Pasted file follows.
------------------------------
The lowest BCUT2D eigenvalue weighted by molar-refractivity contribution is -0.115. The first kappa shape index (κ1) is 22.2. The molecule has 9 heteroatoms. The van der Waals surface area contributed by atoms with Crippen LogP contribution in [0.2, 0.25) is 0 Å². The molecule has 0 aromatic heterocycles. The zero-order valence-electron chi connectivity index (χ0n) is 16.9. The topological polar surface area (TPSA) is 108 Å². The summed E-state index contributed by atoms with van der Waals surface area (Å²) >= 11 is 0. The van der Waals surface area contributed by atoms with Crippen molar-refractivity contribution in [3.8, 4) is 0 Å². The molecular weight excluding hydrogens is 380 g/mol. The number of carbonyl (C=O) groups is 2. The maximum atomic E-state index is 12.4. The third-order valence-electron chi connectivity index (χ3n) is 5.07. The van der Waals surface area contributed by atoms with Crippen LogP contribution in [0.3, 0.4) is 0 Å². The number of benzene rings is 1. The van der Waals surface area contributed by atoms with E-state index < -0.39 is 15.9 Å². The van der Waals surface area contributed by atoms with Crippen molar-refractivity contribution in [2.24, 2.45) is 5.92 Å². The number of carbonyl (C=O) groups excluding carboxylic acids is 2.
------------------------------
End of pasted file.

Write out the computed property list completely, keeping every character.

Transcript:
The lowest BCUT2D eigenvalue weighted by molar-refractivity contribution is -0.115. The first kappa shape index (κ1) is 22.2. The molecule has 9 heteroatoms. The van der Waals surface area contributed by atoms with Crippen LogP contribution in [0.2, 0.25) is 0 Å². The molecule has 0 aromatic heterocycles. The zero-order valence-electron chi connectivity index (χ0n) is 16.9. The topological polar surface area (TPSA) is 108 Å². The summed E-state index contributed by atoms with van der Waals surface area (Å²) >= 11 is 0. The van der Waals surface area contributed by atoms with Crippen molar-refractivity contribution in [3.8, 4) is 0 Å². The molecular weight excluding hydrogens is 380 g/mol. The number of carbonyl (C=O) groups is 2. The maximum atomic E-state index is 12.4. The third-order valence-electron chi connectivity index (χ3n) is 5.07. The van der Waals surface area contributed by atoms with Crippen LogP contribution in [0.3, 0.4) is 0 Å². The number of benzene rings is 1. The van der Waals surface area contributed by atoms with E-state index < -0.39 is 15.9 Å². The van der Waals surface area contributed by atoms with Crippen molar-refractivity contribution in [2.24, 2.45) is 5.92 Å². The number of carbonyl (C=O) groups excluding carboxylic acids is 2.